Conditionals 2

 

Third conditionals and mixed conditionals

Conditionals are sentences with two clauses – an ‘if clause and a main clause – that are closely related. Conditional sentences are often divided into different types.

Third conditional

Third conditional sentences describe the past. They describe something that didn’t happen.

  • If I’d studied harder at school I would have gone to university.

He didn’t study very hard and he didn’t go to university.

  • We wouldn’t have got lost if you hadn’t given me the wrong directions.

She wasn't given the correct directions and she didn't find her way.

  • She might have finished the exam if she’d had more time.

She didn't finish the exam and she didn't have more time.

In third conditional sentences, the structure is usually if + past perfect and would + perfect infinitive (e.g. have done). It’s not important which clause comes first.

Notice that other modal verbs can be used instead of ‘would’ (e.g. ‘could’, ‘might’ ‘may’)

Mixed conditionals

In mixed conditional sentences the time in the ‘if’ clause is not the same as the time in the main clause. There can be various combinations.

  • If he’d gone to university he might have a better job.

He didn’t go to university (past)
He doesn’t have a very good job. (present)
This sentence shows the present consequences of a past action.

  • If I’d won the competition I’d be going to Florida next week.

She didn’t win the competition (past)
She isn’t going to Florida (future)
This sentence shows the future consequences of a past action.

  • If he didn’t have to work tomorrow he wouldn’t be so miserable today.

He has to work tomorrow (future)
He’s miserable. (present)
This sentence shows the present consequence of a future event.

 

Exercise

Comments

I'm new to this forum and I need some help.
I tried to navigate to a topic that can be the better described by the sentence:'I see me working in the future as a financial advisor'.
Could you help me to find this topic in an English grammar as I'd like to figure out the use and structure of it thoroughly.

All the best,
Marek

Hello again Mareq,

There is a useful page on the topic of verbs of perception (such as 'see') + the bare infinitive or verb in the -ing form at the BBC, but the use in the sentence you ask about is a little different. As that page explains, the -ing form after a verb of perception usually indicates something that is seen in progress. In the case of the statement you ask about, it's a prediction about the future, but by using the -ing form you are making a strong statement, as if you are really looking into the future and seeing yourself at that moment.

I hope that helps you.

Best wishes,
Kirk
The LearnEnglish Team

Dear friends,
My daughter is a student at elementary school, Mostar BiH.
The other day she complained to me that she had difficulty memorising a constraction of the verb have to..
What l found in her notebook shocked me..it said that we use inversion to form question and there was an example Have l to go?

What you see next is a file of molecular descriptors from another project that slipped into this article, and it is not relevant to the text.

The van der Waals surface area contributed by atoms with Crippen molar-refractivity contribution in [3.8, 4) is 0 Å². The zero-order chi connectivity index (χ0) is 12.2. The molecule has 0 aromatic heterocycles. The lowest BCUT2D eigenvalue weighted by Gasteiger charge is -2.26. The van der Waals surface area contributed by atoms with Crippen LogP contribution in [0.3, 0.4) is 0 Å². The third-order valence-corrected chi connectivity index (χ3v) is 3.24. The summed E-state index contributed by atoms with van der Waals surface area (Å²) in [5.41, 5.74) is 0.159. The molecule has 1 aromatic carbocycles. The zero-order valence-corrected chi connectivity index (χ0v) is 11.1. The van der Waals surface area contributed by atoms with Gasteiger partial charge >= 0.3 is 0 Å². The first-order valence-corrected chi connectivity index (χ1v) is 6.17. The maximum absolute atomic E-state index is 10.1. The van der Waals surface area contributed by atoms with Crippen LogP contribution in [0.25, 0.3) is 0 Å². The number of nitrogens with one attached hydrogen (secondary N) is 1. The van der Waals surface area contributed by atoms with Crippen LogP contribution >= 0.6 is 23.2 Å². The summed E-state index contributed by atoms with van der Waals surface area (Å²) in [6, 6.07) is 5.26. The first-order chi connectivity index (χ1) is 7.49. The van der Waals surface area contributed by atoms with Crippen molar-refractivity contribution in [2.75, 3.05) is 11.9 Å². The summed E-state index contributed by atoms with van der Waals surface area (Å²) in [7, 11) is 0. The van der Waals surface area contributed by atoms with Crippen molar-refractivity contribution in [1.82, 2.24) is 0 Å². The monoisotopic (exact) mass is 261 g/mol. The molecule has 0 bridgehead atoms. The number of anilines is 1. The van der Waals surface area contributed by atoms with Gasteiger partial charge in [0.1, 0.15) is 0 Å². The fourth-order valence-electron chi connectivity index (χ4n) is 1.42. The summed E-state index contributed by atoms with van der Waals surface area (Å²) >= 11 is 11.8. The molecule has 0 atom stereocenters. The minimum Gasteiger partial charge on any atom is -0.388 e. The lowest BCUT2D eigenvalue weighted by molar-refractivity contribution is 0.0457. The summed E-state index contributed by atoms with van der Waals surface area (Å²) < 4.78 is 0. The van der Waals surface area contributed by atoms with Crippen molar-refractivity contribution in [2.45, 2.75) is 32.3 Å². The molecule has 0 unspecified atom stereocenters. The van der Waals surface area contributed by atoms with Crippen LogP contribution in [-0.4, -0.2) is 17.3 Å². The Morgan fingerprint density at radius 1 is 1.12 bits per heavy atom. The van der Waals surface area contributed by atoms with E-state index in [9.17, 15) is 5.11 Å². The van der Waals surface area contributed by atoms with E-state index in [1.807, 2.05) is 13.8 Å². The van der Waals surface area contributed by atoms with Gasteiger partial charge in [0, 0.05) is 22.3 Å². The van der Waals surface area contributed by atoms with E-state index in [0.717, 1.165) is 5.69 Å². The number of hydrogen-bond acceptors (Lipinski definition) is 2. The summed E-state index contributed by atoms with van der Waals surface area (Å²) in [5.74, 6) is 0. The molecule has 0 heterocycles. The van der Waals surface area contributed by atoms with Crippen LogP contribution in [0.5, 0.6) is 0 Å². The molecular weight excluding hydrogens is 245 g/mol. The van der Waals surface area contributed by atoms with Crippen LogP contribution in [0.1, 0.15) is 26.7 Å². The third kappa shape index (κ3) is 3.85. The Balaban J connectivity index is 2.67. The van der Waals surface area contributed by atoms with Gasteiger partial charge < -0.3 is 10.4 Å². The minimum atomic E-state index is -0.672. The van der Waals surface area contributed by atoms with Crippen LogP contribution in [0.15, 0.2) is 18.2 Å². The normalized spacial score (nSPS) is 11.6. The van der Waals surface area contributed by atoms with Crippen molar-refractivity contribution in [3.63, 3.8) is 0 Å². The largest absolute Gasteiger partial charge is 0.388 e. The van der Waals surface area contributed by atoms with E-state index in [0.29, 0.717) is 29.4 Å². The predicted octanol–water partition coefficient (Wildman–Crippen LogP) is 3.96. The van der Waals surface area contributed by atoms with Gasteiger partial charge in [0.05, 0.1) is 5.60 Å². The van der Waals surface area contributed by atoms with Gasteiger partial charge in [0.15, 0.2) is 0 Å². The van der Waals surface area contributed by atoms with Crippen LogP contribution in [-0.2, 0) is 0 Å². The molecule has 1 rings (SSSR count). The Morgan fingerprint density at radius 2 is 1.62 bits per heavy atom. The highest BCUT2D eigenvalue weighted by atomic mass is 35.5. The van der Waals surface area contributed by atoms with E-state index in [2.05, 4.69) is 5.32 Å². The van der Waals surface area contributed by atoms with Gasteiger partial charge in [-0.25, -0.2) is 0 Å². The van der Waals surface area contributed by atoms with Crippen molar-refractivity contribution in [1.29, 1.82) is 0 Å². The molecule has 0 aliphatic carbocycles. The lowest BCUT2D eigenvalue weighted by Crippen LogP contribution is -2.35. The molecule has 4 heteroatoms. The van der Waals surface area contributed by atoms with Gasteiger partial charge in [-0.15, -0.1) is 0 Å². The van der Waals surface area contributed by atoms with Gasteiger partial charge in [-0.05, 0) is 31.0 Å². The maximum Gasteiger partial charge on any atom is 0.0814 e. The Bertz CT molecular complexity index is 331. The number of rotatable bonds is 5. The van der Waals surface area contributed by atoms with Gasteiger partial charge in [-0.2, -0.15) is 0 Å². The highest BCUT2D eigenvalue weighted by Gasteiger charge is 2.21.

I told her that it was incorrect and explained it to her...
The teacher at school tried to convince her and the other kids that the English used it in the past and that it was correct usage... Please can you comment this...
Anamarija

Hello Anamarija,

Your daughter's teacher is correct in saying that this form was used in the past. It's not a bad thing to learn, but it would sound strange, or even affected, to use it in most contexts. In the majority of varieties of English spoken nowadays, the auxiliary verb 'do' is used to form questions with 'have' (when 'have' is the main verb): 'Do I have to go?'

Best wishes,
Kirk
The LearnEnglish Team

Thank you for your reply. I have read in some texts, question forms in which "have" is used as an auxiliary verb. Questions like "Have you any brothers or sisters?" or "Have you an appointment?" If we can use "have" as an auxiliary verb , consequently this form of question " How many brothers has David?" can be used.

Hello shadyar,

This use of the verb 'have' without the auxiliary verb 'do' used to be more common, especially in literary or formal contexts, but is difficult to find any more in most varieties of spoken and written English. Nowadays, people still understand it, but in most cases it would sound strange or even affected. I wouldn't recommend using it in general.

Best wishes,
Kirk
The LearnEnglish Team

Hello Kirk,
So finally, the correct version sounds like:'how many brothers does Peter have?', am I right?

All the best,
Marek

Hi Mareq,

Yes, that is correct - good work!

Best wishes,
Kirk
The LearnEnglish Team

Hello, please let me Know is this form of question right grammatically?"how many brothers has David?"

Hello shadyar,

No, that is not correct. In the present simple, questions are formed using the auxiliary verb do/does: 'How many brothers does David have?'

You can learn about how this works, as well as find examples and exercises, on our present simple page.

Best wishes,
Kirk
The LearnEnglish Team

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